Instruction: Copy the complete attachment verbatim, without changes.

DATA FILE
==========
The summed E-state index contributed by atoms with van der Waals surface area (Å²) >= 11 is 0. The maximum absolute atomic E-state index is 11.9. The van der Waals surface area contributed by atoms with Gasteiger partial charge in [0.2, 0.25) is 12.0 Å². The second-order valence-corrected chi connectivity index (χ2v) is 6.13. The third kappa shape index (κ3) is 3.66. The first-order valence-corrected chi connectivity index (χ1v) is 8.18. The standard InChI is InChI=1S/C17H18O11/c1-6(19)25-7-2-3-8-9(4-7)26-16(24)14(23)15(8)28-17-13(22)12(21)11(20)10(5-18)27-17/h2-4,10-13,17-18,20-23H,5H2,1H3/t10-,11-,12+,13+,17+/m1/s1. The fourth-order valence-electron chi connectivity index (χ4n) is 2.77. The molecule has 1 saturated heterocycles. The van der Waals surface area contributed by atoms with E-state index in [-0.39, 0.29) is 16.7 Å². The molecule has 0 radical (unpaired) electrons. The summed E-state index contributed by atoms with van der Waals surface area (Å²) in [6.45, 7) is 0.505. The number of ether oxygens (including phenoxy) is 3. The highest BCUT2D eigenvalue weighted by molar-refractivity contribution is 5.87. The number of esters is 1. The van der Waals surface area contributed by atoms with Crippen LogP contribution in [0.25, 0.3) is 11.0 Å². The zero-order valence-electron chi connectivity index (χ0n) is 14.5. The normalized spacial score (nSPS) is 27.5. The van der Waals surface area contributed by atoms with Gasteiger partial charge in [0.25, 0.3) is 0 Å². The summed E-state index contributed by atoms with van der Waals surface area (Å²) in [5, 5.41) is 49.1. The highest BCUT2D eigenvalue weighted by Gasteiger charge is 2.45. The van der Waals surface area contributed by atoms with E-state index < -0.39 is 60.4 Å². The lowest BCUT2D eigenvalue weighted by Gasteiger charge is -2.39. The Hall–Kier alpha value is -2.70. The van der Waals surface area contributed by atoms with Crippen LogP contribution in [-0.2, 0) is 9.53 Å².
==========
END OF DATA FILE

The summed E-state index contributed by atoms with van der Waals surface area (Å²) >= 11 is 0. The maximum absolute atomic E-state index is 11.9. The van der Waals surface area contributed by atoms with Gasteiger partial charge in [0.2, 0.25) is 12.0 Å². The second-order valence-corrected chi connectivity index (χ2v) is 6.13. The third kappa shape index (κ3) is 3.66. The first-order valence-corrected chi connectivity index (χ1v) is 8.18. The standard InChI is InChI=1S/C17H18O11/c1-6(19)25-7-2-3-8-9(4-7)26-16(24)14(23)15(8)28-17-13(22)12(21)11(20)10(5-18)27-17/h2-4,10-13,17-18,20-23H,5H2,1H3/t10-,11-,12+,13+,17+/m1/s1. The fourth-order valence-electron chi connectivity index (χ4n) is 2.77. The molecule has 1 saturated heterocycles. The van der Waals surface area contributed by atoms with E-state index in [-0.39, 0.29) is 16.7 Å². The molecule has 0 radical (unpaired) electrons. The summed E-state index contributed by atoms with van der Waals surface area (Å²) in [6.45, 7) is 0.505. The number of ether oxygens (including phenoxy) is 3. The highest BCUT2D eigenvalue weighted by molar-refractivity contribution is 5.87. The number of esters is 1. The van der Waals surface area contributed by atoms with Crippen LogP contribution in [0.25, 0.3) is 11.0 Å². The zero-order valence-electron chi connectivity index (χ0n) is 14.5. The normalized spacial score (nSPS) is 27.5. The van der Waals surface area contributed by atoms with Gasteiger partial charge in [0.25, 0.3) is 0 Å². The summed E-state index contributed by atoms with van der Waals surface area (Å²) in [5, 5.41) is 49.1. The highest BCUT2D eigenvalue weighted by Gasteiger charge is 2.45. The van der Waals surface area contributed by atoms with E-state index < -0.39 is 60.4 Å². The lowest BCUT2D eigenvalue weighted by Gasteiger charge is -2.39. The Hall–Kier alpha value is -2.70. The van der Waals surface area contributed by atoms with Crippen LogP contribution in [-0.2, 0) is 9.53 Å².